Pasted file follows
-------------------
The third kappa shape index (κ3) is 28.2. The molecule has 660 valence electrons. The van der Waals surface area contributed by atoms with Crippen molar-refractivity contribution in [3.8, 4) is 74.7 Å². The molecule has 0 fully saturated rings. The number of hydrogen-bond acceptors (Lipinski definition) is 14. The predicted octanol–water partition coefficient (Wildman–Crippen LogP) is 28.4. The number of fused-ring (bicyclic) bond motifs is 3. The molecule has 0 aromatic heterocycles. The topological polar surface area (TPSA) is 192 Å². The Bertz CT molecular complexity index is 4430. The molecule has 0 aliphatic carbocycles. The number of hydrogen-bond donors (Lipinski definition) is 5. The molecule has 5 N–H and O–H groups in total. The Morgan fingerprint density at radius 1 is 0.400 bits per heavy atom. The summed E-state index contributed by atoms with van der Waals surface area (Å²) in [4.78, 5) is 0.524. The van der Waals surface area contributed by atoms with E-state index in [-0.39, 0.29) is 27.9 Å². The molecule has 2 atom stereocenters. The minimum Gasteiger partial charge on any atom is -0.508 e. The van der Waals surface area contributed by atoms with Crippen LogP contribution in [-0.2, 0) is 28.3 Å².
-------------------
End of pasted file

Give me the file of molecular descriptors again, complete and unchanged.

The third kappa shape index (κ3) is 28.2. The molecule has 660 valence electrons. The van der Waals surface area contributed by atoms with Crippen molar-refractivity contribution in [3.8, 4) is 74.7 Å². The molecule has 0 fully saturated rings. The number of hydrogen-bond acceptors (Lipinski definition) is 14. The predicted octanol–water partition coefficient (Wildman–Crippen LogP) is 28.4. The number of fused-ring (bicyclic) bond motifs is 3. The molecule has 0 aromatic heterocycles. The topological polar surface area (TPSA) is 192 Å². The Bertz CT molecular complexity index is 4430. The molecule has 0 aliphatic carbocycles. The number of hydrogen-bond donors (Lipinski definition) is 5. The molecule has 5 N–H and O–H groups in total. The Morgan fingerprint density at radius 1 is 0.400 bits per heavy atom. The summed E-state index contributed by atoms with van der Waals surface area (Å²) in [4.78, 5) is 0.524. The van der Waals surface area contributed by atoms with E-state index in [-0.39, 0.29) is 27.9 Å². The molecule has 2 atom stereocenters. The minimum Gasteiger partial charge on any atom is -0.508 e. The van der Waals surface area contributed by atoms with Crippen LogP contribution in [-0.2, 0) is 28.3 Å².